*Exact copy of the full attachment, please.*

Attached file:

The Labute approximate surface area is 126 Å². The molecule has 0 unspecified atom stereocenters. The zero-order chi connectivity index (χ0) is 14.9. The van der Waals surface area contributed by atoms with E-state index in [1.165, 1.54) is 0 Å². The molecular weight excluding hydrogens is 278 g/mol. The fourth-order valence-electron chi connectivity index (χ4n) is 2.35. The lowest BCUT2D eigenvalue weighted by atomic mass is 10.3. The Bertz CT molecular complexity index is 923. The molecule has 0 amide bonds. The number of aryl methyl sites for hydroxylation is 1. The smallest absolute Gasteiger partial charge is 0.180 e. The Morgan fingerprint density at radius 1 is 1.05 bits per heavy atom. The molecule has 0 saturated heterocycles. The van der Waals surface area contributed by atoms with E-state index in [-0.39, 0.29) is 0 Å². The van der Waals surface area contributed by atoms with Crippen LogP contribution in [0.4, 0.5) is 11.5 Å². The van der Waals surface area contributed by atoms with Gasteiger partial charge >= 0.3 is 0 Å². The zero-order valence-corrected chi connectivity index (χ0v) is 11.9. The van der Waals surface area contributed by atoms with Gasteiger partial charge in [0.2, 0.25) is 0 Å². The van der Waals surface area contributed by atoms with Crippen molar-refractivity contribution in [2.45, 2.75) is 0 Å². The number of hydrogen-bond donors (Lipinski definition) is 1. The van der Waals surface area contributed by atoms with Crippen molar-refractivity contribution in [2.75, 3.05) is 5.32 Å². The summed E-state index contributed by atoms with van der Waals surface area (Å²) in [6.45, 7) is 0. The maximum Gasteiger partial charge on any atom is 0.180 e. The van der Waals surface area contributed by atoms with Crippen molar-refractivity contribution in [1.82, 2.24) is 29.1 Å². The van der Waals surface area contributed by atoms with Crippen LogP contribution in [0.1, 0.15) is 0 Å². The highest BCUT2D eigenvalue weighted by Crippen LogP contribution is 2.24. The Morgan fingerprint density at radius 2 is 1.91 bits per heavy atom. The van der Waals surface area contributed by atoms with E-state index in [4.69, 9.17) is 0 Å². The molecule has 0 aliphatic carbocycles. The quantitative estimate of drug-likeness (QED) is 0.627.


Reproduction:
The Labute approximate surface area is 126 Å². The molecule has 0 unspecified atom stereocenters. The zero-order chi connectivity index (χ0) is 14.9. The van der Waals surface area contributed by atoms with E-state index in [1.165, 1.54) is 0 Å². The molecular weight excluding hydrogens is 278 g/mol. The fourth-order valence-electron chi connectivity index (χ4n) is 2.35. The lowest BCUT2D eigenvalue weighted by atomic mass is 10.3. The Bertz CT molecular complexity index is 923. The molecule has 0 amide bonds. The number of aryl methyl sites for hydroxylation is 1. The smallest absolute Gasteiger partial charge is 0.180 e. The Morgan fingerprint density at radius 1 is 1.05 bits per heavy atom. The molecule has 0 saturated heterocycles. The van der Waals surface area contributed by atoms with E-state index in [-0.39, 0.29) is 0 Å². The van der Waals surface area contributed by atoms with Crippen LogP contribution in [0.4, 0.5) is 11.5 Å². The van der Waals surface area contributed by atoms with Gasteiger partial charge >= 0.3 is 0 Å². The zero-order valence-corrected chi connectivity index (χ0v) is 11.9. The van der Waals surface area contributed by atoms with Gasteiger partial charge in [0.2, 0.25) is 0 Å². The van der Waals surface area contributed by atoms with Crippen molar-refractivity contribution in [2.45, 2.75) is 0 Å². The number of hydrogen-bond donors (Lipinski definition) is 1. The van der Waals surface area contributed by atoms with Crippen molar-refractivity contribution in [2.75, 3.05) is 5.32 Å². The summed E-state index contributed by atoms with van der Waals surface area (Å²) in [6.45, 7) is 0. The maximum Gasteiger partial charge on any atom is 0.180 e. The van der Waals surface area contributed by atoms with Crippen molar-refractivity contribution in [1.82, 2.24) is 29.1 Å². The van der Waals surface area contributed by atoms with Crippen LogP contribution in [0.1, 0.15) is 0 Å². The highest BCUT2D eigenvalue weighted by Crippen LogP contribution is 2.24. The Morgan fingerprint density at radius 2 is 1.91 bits per heavy atom. The van der Waals surface area contributed by atoms with E-state index in [4.69, 9.17) is 0 Å². The molecule has 0 aliphatic carbocycles. The quantitative estimate of drug-likeness (QED) is 0.627.